Today we held a lunch for Tasmanian Slow Food group in which rabbit was the main course. I thought I would attempt a bit of an impromptu rabbit cooking tutorial forgive me for my shaky pics! I use the NZ Whites from Farmgro Rabbits here in Petcheys Bay. Some people have misgivings about farmed rabbit having little or no flavour, I have to disagree as these really are tasty.
Then I add some chopped carrot, onion, celery, garlic & bay leaves & a liberal splash of good olive oil(Ooh my old trade teachers would be impressed, I've finally mastered 'the Macedoine')
I then return them to the oven to caramelize the vege, before adding some stock or in this case white wine to the trays before sealing very tightly with foil & cook in the oven for a further 1 1/2 to 2 hours at 150C.
Once cooled sufficiently & this takes at least one to two hours, I remove the foil & & let it rest completely.
For the gnocchi I used a good floury spud like a Kennebec which are around at the moment. I boil until well cooked the drain until the potato is very dry before passing through a ricer or moule. This 'cuts' the potato's starches which helps stop it from becoming gluey when we add the flour. I add about 1/3 of flour & some salt to the volume of potato & mix it quickly as to keep the starch from becoming to active.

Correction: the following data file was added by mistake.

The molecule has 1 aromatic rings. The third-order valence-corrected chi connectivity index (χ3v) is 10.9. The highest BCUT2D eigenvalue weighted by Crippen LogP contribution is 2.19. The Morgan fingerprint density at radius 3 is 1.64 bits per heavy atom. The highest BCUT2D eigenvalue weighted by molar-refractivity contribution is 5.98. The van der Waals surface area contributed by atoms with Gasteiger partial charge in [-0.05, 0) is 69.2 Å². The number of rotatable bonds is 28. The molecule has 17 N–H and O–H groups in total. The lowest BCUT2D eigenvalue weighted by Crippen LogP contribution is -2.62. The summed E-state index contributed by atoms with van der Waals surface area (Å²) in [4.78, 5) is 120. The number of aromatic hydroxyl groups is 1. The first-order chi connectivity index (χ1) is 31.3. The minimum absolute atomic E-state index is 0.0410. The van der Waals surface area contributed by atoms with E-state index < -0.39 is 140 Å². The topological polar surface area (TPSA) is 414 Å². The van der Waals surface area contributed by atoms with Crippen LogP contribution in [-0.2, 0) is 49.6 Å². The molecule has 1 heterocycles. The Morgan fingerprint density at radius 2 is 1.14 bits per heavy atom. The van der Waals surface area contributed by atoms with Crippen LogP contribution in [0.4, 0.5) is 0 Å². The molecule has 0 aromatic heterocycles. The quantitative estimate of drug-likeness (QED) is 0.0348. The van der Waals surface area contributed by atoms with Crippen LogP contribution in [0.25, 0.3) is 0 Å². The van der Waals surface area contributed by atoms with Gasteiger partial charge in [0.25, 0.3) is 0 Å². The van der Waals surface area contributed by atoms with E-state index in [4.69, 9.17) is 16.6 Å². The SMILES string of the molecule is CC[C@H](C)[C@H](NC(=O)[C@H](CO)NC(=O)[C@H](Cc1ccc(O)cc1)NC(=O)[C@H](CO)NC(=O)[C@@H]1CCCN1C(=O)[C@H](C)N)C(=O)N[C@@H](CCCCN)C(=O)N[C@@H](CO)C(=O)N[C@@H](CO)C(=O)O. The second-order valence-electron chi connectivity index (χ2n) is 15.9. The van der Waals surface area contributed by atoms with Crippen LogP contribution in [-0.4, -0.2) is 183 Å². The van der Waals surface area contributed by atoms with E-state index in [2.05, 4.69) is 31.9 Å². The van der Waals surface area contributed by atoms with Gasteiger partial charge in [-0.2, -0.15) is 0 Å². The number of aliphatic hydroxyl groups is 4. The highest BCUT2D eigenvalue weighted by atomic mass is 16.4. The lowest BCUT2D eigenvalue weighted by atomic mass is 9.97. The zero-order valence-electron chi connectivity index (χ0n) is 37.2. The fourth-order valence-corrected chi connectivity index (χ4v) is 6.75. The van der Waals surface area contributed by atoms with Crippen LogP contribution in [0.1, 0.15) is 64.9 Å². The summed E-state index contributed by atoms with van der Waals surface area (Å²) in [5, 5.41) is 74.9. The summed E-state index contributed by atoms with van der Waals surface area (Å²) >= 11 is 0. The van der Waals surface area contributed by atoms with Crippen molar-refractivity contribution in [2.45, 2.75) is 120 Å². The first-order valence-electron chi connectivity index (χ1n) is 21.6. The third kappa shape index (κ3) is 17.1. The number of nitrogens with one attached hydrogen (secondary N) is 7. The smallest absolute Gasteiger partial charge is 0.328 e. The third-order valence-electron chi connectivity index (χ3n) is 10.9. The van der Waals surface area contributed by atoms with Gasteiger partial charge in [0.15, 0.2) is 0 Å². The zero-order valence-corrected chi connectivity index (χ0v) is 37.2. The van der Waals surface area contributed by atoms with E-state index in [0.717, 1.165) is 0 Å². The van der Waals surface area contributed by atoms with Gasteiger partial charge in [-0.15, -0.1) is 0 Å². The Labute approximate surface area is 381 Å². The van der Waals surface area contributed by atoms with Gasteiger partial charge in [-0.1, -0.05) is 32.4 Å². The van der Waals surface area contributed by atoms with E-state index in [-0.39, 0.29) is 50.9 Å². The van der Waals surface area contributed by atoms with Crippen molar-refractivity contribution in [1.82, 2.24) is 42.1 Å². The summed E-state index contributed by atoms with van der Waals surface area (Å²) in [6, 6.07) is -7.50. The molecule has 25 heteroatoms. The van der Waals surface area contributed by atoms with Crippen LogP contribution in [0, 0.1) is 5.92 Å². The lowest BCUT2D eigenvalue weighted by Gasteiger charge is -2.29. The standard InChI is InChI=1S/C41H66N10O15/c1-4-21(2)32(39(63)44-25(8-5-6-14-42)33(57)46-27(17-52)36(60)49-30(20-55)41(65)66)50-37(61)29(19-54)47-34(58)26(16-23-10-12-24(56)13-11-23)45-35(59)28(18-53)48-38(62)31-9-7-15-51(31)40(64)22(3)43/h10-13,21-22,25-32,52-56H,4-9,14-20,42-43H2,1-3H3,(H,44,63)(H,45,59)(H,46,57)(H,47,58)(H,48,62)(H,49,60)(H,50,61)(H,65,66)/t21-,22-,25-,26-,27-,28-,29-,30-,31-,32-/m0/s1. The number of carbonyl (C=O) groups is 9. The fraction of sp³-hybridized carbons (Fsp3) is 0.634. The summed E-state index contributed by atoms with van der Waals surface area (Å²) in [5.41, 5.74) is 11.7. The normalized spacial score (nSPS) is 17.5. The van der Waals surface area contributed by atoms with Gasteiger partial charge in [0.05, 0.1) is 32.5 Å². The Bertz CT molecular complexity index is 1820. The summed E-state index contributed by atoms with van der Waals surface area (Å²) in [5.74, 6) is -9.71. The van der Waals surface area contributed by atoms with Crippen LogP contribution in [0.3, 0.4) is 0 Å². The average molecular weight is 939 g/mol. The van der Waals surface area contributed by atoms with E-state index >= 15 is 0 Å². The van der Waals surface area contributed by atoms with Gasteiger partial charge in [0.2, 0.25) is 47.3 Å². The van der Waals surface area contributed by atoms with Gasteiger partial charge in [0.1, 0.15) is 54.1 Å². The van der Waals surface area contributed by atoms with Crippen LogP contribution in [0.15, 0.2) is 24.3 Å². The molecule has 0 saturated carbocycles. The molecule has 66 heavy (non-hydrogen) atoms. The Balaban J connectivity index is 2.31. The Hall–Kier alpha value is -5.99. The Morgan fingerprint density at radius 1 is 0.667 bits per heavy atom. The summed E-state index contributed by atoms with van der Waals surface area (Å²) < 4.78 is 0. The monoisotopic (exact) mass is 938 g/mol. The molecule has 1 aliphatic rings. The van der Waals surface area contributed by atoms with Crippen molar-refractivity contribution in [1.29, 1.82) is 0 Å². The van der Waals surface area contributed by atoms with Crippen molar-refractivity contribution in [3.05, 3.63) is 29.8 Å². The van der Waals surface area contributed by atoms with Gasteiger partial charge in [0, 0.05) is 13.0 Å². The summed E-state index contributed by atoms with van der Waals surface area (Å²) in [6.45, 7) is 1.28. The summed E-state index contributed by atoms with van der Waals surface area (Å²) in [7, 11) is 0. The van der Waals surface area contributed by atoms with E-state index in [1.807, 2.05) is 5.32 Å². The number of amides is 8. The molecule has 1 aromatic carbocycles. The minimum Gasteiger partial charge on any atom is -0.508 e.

Working in an Italian restaurant as an apprentice the chef demonstrated this very fast way of making gnocchi, I think from memory it was called 'Parisienne' which consisted of potato mixed with an amount of choux pastry & was piped directly into boiling salted water. To this day it is my preffered way of making it as it is so fast!
Finally the rabbit is cool enough to handle & patience is rewarded because if you try to get the meat off the frames when it is still hot, the chances are it will lose its unctuousness & become dry & stringy. Because I was using whole rabbits I decided to place the meat in a thin veloute based sauce. This method enables any drier pieces of meat like the backstrap to be coated in a smooth layer of sauce which makes it more palatable. This sauce was from the pan juices & vegetables with more white wine, heaps of tarragon & some grain mustard that I had made earlier. Despite the mustard & tarragon being big flavours, it still tasted primarily if rabbit, which is of course what I wanted.